- Have all the requirements been implemented?
- Have tests been created to verify each of the requirements?
- Have all the requirements been tested for this build/release?
- Which areas of the system are stable and which are not?
Unless requirements can be traced accurately through the related project artifacts, such as business requirements, use cases, functional requirements, design specifications, code, test results, and defects, it is impossible to ensure that the system is being built for the intended purposes and tested adequately -- keeping the project on track and avoiding expensive rework later.
Of course, most projects will have some requirements information in some form -- whether it is formal specifications, wireframes, mock-ups, prototypes, dialog maps, content sheets, previous system releases, user manuals, or even stored in the minds of subject matter experts (SMEs). And it is very likely that the customer has contributed to the requirements by describing what they want from the system in terms of their business needs.
But the upfront time that it takes to document formal requirements properly and completely is often perceived as a barrier to avoid, even though it is easy to recognize that the proven savings downstream more than return the investment. In the rushed atmosphere of "We need to start coding and we need to start now", it is hard to convince anyone to take the time to perform "understood" formal documentation activities, let alone develop and apply a new documentation technique.
Balancing the need for fast development with requirements documentation
A balanced approach that maximizes the contribution of the organization's available resources within the project constraints is required. When you have minimal or out-of-date requirements, a first step in accelerating the capture of a useful understanding of the system and filling in the gaps regarding its purpose and functions is to think in pictures -- pictures that will form a basis for analysis and testing.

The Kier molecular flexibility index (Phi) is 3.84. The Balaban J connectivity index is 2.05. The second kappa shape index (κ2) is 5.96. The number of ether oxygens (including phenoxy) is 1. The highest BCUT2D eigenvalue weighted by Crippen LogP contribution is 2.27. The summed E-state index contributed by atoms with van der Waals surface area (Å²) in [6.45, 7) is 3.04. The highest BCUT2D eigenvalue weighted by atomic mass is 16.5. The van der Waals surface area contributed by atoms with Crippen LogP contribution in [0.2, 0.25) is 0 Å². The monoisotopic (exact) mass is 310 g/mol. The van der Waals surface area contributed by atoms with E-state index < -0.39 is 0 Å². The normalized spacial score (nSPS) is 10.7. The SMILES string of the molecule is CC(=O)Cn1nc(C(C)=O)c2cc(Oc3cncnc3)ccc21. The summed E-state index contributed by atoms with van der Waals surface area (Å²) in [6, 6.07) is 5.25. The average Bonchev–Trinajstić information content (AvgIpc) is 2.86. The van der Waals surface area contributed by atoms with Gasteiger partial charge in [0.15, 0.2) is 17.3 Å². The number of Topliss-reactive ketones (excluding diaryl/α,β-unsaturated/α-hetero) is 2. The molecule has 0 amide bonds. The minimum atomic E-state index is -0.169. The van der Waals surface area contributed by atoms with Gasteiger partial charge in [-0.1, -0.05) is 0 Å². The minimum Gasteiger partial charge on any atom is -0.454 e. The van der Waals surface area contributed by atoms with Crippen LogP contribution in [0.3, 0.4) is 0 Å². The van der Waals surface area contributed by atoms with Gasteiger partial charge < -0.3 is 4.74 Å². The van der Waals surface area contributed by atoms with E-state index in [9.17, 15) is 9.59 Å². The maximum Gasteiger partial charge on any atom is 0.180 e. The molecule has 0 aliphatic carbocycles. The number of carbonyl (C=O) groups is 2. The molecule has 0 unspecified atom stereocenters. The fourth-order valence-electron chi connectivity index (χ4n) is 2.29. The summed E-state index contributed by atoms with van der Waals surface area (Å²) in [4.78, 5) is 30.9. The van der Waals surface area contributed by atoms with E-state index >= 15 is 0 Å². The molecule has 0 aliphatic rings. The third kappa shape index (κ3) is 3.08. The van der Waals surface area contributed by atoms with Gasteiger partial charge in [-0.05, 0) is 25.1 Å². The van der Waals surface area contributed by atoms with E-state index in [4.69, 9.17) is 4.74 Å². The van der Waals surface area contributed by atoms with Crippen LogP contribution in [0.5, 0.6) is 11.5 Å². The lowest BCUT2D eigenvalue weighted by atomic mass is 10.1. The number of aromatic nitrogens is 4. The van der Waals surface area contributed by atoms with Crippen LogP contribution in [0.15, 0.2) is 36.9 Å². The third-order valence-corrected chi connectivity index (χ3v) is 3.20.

With this proven light-weight solution tailored to your timeframes and resource realities, testing is able to capture critical requirements information about the system without slowing development. The resulting artifacts can also serve as a direct input into testing activities, avoiding significant duplication of effort and possible confusions.
Flowcharts and state diagrams provide similar and, at times, complementary methods for visualizing, or picturing, the behavior and functionality of a system, establishing path coverage, and generating ideas for error path or negative testing. Through the rapid process of creating these diagrams and subsequently reviewing and clarifying them and their stories with stakeholders, test ideas will easily come to the fore for later execution.
Narrative user scenarios can be used to complement and expand upon what is provided in the diagrammatic representation. Adding checklists and matrices will further enable testing to be able to rapidly document the functionality to be tested and to be able to measure or assess the progress of that testing easily.
Using diagrams such as these can be very effective to visualize the system, not only for the tester but for the whole project team, and as long as you can capture the information you need to generate comprehensive, traceable test ideas, it doesn't matter what notation you use.
About the author: Trevor Atkins is principal consultant with Silverpath Technologies. Most recently he was a regional director of quality services with UST Global, and before that he was a founder and the vice president of operations of QA Labs, the largest independent software testing company in Canada.